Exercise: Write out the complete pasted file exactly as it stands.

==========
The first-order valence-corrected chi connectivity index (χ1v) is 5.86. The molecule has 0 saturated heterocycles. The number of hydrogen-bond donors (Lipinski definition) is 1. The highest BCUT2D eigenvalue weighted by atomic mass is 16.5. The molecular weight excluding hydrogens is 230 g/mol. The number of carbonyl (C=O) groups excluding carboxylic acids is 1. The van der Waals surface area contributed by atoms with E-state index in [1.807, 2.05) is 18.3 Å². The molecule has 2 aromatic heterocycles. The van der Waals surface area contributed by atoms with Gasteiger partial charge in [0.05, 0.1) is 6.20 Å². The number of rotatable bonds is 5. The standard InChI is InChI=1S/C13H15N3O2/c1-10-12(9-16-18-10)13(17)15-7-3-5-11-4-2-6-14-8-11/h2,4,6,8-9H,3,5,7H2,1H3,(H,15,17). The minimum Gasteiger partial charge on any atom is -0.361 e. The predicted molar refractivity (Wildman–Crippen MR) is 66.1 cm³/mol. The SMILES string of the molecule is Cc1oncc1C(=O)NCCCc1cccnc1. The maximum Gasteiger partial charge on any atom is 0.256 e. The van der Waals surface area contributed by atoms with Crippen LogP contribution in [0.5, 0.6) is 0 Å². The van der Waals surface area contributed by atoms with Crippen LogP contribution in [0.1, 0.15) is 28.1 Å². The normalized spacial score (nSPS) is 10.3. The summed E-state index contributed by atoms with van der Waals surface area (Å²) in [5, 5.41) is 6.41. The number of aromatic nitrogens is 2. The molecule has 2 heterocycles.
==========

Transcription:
The first-order valence-corrected chi connectivity index (χ1v) is 5.86. The molecule has 0 saturated heterocycles. The number of hydrogen-bond donors (Lipinski definition) is 1. The highest BCUT2D eigenvalue weighted by atomic mass is 16.5. The molecular weight excluding hydrogens is 230 g/mol. The number of carbonyl (C=O) groups excluding carboxylic acids is 1. The van der Waals surface area contributed by atoms with E-state index in [1.807, 2.05) is 18.3 Å². The molecule has 2 aromatic heterocycles. The van der Waals surface area contributed by atoms with Gasteiger partial charge in [0.05, 0.1) is 6.20 Å². The number of rotatable bonds is 5. The standard InChI is InChI=1S/C13H15N3O2/c1-10-12(9-16-18-10)13(17)15-7-3-5-11-4-2-6-14-8-11/h2,4,6,8-9H,3,5,7H2,1H3,(H,15,17). The minimum Gasteiger partial charge on any atom is -0.361 e. The predicted molar refractivity (Wildman–Crippen MR) is 66.1 cm³/mol. The SMILES string of the molecule is Cc1oncc1C(=O)NCCCc1cccnc1. The maximum Gasteiger partial charge on any atom is 0.256 e. The van der Waals surface area contributed by atoms with Crippen LogP contribution in [0.5, 0.6) is 0 Å². The van der Waals surface area contributed by atoms with Crippen LogP contribution in [0.1, 0.15) is 28.1 Å². The normalized spacial score (nSPS) is 10.3. The summed E-state index contributed by atoms with van der Waals surface area (Å²) in [5, 5.41) is 6.41. The number of aromatic nitrogens is 2. The molecule has 2 heterocycles.